My Book Collection
Here you can find a running list of all the books I have in my personal collection and why I have chosen to include them! Not every book I read becomes part of this special list – many of these books are very important to me and have specifically helped me to grow in my love for reading. Keep a lookout for future reviews on many of these. There are a lot of them, so it will take me some time to catch up.
If you have a book you think I should consider including, please let me know by leaving a comment below! I am ALWAYS looking for new books to add to my collection!
Ullman, J. R. (1988). Banner in the sky. New York, NY: Harper Trophy.
Banner in the Sky is yet another Battle of the Books novel. This one was a little more difficult for me to get through and my mom had to help some. This is due, in great part, to the fact that it is one of the first books I read that was based on fact instead of set in a fantasy world. I did, however, finish and it serves as a reminder that not all good writing has to be fictional.
Creech, S. (1998). Chasing redbird. New York, NY: Harper Trophy.
Chasing Redbird was included in a Battle of the Books contest I participated in during my middles school years. This books is part of my collection because it symbolizes my transition from hating reading to loving it, as my mother still had to do a lot of encouraging and reading aloud. It is a wonderfully simple story that still pulls at my heartstrings.
Dealing with Dragon by Patricia C. Wrede
Dealing with Dragons was a Battle of the Books required reading, an afterschool activity my mother encouraged me to participate in during my middle-school years. I actually own the three subsequent novels as well. This book, like the others, is important because it is part of the transitional period I went through during which I finally started to read books for enjoyment.
Dragon’s Bait by Vivian Vande Velde
There is not another book published that I have read more times than Dragon’s Bait. In honesty, I cannot remember where I got this book, but it has been a part of my master collection since I first began reading. Dragon’s Bait was one of the first, it not the very first, books I ever read and enjoyed by myself. It also introduced me to the wonders of young adult fantasy writing.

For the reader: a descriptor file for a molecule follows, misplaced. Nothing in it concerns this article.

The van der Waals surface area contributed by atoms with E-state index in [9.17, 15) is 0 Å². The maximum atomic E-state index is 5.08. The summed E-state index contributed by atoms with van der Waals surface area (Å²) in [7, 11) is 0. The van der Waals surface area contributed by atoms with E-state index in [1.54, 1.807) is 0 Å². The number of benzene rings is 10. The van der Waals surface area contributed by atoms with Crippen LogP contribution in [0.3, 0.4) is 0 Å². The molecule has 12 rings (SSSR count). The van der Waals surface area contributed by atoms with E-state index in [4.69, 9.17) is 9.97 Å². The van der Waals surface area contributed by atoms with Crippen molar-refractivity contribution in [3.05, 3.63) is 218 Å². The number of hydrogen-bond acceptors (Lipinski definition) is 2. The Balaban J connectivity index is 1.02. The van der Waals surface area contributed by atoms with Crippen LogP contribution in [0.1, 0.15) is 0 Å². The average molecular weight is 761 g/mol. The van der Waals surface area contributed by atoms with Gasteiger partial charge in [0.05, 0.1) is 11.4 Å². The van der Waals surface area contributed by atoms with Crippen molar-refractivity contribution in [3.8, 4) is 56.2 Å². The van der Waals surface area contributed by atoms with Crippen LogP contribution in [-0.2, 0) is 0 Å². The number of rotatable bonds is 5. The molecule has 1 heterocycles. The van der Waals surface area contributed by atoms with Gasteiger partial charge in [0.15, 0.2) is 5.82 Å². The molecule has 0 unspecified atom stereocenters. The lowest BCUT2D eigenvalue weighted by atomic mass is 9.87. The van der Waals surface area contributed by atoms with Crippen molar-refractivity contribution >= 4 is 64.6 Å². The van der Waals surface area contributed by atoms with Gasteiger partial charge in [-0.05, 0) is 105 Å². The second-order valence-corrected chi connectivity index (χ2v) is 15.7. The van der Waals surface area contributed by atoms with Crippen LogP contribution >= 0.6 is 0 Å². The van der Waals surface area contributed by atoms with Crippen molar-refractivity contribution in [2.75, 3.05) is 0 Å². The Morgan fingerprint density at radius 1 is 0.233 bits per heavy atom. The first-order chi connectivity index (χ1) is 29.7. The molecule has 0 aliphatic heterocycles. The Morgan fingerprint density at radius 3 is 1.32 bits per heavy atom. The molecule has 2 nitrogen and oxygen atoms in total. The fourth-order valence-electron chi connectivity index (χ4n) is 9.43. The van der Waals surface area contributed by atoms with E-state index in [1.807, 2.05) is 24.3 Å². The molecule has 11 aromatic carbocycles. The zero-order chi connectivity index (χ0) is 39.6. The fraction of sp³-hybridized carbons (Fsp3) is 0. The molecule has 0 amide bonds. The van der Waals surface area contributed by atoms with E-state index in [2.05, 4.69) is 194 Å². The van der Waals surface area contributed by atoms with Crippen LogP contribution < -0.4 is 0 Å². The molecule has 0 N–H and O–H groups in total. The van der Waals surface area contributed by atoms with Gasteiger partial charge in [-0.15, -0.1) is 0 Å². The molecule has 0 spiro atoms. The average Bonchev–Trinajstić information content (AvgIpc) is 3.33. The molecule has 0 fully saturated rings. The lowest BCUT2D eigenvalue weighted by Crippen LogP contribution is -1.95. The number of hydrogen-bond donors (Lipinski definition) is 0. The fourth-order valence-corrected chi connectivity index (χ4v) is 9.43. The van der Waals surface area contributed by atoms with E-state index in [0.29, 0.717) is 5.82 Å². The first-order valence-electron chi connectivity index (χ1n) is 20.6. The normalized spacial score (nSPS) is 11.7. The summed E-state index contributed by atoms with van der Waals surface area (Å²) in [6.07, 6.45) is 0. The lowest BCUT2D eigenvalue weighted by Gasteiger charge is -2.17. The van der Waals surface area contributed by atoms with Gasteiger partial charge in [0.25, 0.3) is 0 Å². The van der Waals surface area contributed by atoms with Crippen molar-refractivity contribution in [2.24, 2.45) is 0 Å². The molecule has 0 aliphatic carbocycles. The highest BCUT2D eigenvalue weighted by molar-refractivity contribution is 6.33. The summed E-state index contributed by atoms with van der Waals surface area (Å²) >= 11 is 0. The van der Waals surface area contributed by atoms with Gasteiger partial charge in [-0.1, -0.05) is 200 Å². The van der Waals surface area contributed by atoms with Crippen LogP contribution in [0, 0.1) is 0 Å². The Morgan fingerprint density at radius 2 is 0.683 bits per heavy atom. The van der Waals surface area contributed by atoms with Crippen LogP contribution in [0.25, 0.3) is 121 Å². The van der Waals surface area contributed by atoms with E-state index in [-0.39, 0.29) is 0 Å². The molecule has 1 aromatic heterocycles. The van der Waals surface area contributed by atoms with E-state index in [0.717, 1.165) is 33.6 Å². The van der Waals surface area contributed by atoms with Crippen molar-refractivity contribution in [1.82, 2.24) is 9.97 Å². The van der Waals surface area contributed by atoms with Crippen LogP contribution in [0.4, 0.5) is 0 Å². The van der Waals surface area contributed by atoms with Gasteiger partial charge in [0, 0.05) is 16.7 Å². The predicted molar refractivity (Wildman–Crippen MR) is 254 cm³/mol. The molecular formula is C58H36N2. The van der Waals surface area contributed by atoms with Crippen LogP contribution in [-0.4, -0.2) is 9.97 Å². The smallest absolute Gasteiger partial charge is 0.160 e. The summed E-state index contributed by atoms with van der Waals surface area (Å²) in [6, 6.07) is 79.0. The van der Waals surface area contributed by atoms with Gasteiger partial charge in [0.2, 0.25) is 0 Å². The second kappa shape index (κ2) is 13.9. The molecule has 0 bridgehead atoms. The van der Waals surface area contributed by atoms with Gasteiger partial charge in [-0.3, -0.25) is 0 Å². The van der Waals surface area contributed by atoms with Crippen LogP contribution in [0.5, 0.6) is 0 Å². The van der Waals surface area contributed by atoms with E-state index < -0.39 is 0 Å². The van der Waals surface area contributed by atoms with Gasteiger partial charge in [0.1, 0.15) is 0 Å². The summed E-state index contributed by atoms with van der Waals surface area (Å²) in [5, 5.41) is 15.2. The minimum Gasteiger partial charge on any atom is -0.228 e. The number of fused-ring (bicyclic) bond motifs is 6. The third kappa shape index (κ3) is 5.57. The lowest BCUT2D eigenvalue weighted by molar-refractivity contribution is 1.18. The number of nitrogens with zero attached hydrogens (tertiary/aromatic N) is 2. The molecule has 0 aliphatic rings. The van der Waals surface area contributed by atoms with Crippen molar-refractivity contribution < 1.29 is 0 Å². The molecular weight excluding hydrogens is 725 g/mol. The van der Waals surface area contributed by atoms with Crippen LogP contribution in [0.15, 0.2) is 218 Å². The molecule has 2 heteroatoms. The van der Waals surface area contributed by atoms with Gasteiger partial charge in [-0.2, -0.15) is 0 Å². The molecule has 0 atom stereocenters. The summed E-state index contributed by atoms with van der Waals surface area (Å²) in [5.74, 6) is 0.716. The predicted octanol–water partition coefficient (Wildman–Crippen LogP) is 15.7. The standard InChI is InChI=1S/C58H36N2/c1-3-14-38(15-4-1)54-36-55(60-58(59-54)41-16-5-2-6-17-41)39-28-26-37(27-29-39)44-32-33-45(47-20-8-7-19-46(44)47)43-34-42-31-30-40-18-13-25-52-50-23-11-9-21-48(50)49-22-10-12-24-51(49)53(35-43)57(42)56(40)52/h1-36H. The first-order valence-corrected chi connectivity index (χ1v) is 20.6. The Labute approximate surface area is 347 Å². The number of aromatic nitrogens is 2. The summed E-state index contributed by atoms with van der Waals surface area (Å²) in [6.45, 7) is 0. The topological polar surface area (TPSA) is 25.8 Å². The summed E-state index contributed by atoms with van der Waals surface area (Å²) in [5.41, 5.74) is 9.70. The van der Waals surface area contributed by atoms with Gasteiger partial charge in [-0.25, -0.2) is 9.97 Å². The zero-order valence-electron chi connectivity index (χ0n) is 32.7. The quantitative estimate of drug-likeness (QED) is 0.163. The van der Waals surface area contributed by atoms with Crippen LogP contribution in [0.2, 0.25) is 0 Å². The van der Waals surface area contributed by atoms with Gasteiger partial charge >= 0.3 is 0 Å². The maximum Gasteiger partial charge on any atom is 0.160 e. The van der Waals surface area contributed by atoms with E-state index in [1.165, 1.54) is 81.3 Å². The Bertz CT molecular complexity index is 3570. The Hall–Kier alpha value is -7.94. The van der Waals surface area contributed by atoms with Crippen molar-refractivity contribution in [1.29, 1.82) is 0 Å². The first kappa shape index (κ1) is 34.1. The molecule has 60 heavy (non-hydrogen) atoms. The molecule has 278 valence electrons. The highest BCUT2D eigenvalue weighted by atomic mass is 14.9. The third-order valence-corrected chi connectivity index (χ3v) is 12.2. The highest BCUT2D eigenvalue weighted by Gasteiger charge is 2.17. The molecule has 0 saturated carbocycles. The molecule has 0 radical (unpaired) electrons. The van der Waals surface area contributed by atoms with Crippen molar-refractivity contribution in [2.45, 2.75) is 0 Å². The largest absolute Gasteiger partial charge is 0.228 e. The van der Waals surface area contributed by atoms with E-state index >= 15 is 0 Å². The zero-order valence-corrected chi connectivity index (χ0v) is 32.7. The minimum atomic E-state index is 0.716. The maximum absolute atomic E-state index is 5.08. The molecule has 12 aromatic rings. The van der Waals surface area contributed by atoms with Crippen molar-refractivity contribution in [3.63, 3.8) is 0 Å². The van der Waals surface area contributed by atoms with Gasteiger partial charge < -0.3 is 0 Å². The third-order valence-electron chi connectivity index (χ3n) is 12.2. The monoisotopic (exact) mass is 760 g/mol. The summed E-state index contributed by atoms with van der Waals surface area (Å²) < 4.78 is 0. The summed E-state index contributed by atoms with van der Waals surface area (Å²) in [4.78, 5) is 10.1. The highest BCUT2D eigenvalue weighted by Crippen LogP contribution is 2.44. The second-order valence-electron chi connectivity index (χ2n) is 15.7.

Harry Potter (1) and the Sorcerer’s Stone by J. K. Rowling
As explained in my first post, Harry Potter and the Sorcerer’s Stone was the first book I ever enjoyed and, as a result, is officially the beginning of my book collection. My mother forced me to listen to her read it in its entirety and her persistence (in addition to J. K. Rowling’s brilliance) formally ended my opposition to reading, opened my eyes to the joys of reading, and made me into a successful student.
Harry Potter (2) and the Chamber of Secrets by J. K. Rowling
Harry Potter and the Chamber of Secrets was the second book to be included in my collection. After my mother caught my attention with Harry Potter and the Sorcerer’s Stone, she began encouraging me to improve my ability to read aloud with her. She and I took turns reading each chapter until we finished the book together.
Harry Potter (3) and the Prisoner of Azkaban by J. K. Rowling
The third Harry Potter book symbolized yet another vitally important step in my reading career, as it was the first book that I read completely aloud to another person. My mother has said that it was sometimes almost painful to see me struggle through each chapter, but that she had never been more proud when I finished it. This is also my favorite book within the series – I LOVE Sirius Black.
Harry Potter (4) and the Goblet of Fire by J. K. Rowling
Harry Potter and the Goblet of Fire earned its place because it was the first book I ever read completely by myself. From that moment on, I was hooked on reading and I have been collecting books ever since. This is probably my second favorite from the series, as I really enjoyed the trials and seeing how each could be overcome.
The Hobbit by J. R. Tolkien
J. R. Tolkien’s The Hobbit was the most complicated book I had attempted to read when I was in eighth grade. While not strictly a “young adult” novel, it certainly helped to broaden the scope of my reading world and helped me to realize that I was capable of reading more complex literature.
Sachar, L. (2000). Holes. New York, NY: Scholastic.
Holes was recommended to me by my mother and we spent many an hour discussing the story line and plot together. Several of my classmates happened to read this book around the same time I did and it appeals to wide audience. Ultimately it belongs in my collection because it reminds me of good times with my mother. Be on a lookout for a review of this book and the movie!